Political Philosophy in Public Education

I’ve recently added The Plank, one of The New Republic’s blogs, to one of my RSS feeds.  I’m glad I did, because it gave me the chance to read this great post:

It’s high time Americans start learning about the conservative movement. For whatever reason, we can identify feminists, Islamists, environmentalists, abolitionists–but very few of us know that conservatism, a coherent ideological movement, even exists.

I love the whole thing and completely agree, but I go farther.  I don’t think political philosophy is handled very well at all, of course this is coming from personal experience.  He says that, “it leads fair-minded people to assume conservatives are basically just people with bowties or people who like guns (or both).”  In short, the overview of current political philosophies is so pathetically brief that our education system, which I assume has the need to create an intelligent and assertive citizenry at the height of its priorities, fails to do just that.

From my experience, and the experience of every like aged person I’ve asked, our American History classes end somewhere around World War One or World War Two.  If we’re lucky we get to Vietnam, but that’s only if we skip a lot of other important things.  Rarely do we get to the Conservative “revolution” and rarely are the political philosophies of the day explained or analyzed.

This is not just a failure of the public schools, it’s a failure of many parochial schools.

I was talking with a friend who attempted to describe Conservatism and Liberalism in a clear and succinct way by saying that Conservatives want the government in society, but out of the economy, and Liberals want the opposite, while Libertarians want them out of neither.  This is such a simplistic way of viewing things that it fails to tell me anything about the ideologies, and in fact negates many important beliefs on both sides.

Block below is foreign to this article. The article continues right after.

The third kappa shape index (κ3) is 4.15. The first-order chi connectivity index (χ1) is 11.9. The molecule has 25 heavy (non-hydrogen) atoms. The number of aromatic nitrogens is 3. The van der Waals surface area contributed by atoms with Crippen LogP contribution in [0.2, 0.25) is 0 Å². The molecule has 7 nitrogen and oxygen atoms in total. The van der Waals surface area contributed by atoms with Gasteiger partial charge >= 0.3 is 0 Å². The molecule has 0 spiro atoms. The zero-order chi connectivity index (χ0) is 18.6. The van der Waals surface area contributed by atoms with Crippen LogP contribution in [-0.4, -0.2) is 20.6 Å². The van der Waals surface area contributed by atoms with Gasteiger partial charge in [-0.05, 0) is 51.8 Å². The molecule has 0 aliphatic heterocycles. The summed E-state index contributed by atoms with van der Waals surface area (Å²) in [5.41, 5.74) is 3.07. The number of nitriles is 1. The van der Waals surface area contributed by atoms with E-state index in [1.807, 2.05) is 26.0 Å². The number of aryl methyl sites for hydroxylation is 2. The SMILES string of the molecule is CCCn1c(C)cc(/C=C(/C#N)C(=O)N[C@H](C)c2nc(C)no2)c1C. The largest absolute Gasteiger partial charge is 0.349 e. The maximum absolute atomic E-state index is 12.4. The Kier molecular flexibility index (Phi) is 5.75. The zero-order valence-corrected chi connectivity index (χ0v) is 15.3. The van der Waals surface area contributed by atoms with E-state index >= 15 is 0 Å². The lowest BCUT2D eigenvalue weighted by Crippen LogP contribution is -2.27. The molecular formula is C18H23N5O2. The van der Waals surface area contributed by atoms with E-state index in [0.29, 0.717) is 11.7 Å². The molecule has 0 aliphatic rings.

Conservatives pay lip service to the free market, and indeed many of them believe in it.  But this is not an essential conservative belief, and many conservatives support great regulation of the economy.  How about the Bear Sterns fiasco?  What about corporate welfare?  The conservatives stand by a tax system which benefits large corporations and makes it difficult for smaller ones.  These are all instances of government meddling, and are for the most part supported by our conservative party.

Liberals also enjoy stepping into social life.  Education is a key area.  How about sex ed?  The Democratic party supports a greater homogenization of the public school system in terms of curriculum.  There’s also social welfare to consider, which has many effects on one’s personal life.  

Conservatives and liberals are nearly equal in their governmental meddling, the difference is where.  And this truth seems to be lost on a lot of people.

If we are going to get in depth on the various political traditions in America, I think we should do so on both.  In fact, throw in the anarchists and the communists.  Let’s explain all of them from their basic assumptions up to how it’s reflected in their policy.  I think it is entirely necessary if our goal in public education is an educated public, that can vote with all of the necessary information at hand.

Russell Kirk was never mentioned in my high school.  William F. Buckley was a blurb on the side.  Keynes was given a paragraph that does his thought no justice.  Ayn Rand, forget her.  Marx was driven over so fast that I was only taught the Labor Theory of Value by a liberal history teacher who passed it off as fact.  Think Lysander Spooner stood a chance?  Or William James?

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One Response to Political Philosophy in Public Education

  1. edbooked says:

    For insight into the real world of public education read the novel, The Twilight’s Last Gleaming On Public Education, available via http://www.Xlibris.com, http://www.bn.com, http://www.borders.com, or http://www.amazon.com. This intriguing, socially relevant,and enlightening story possesses many of the elements commonly found in just about every school system throughout the United States. It discuses the potential, challenges, and obstacles that currently litter the public education landscape in America. Check it out for youself. See if you can identify with the characters and situations presented. Discuss it with your friends. Do you agree with the proposed solutions?

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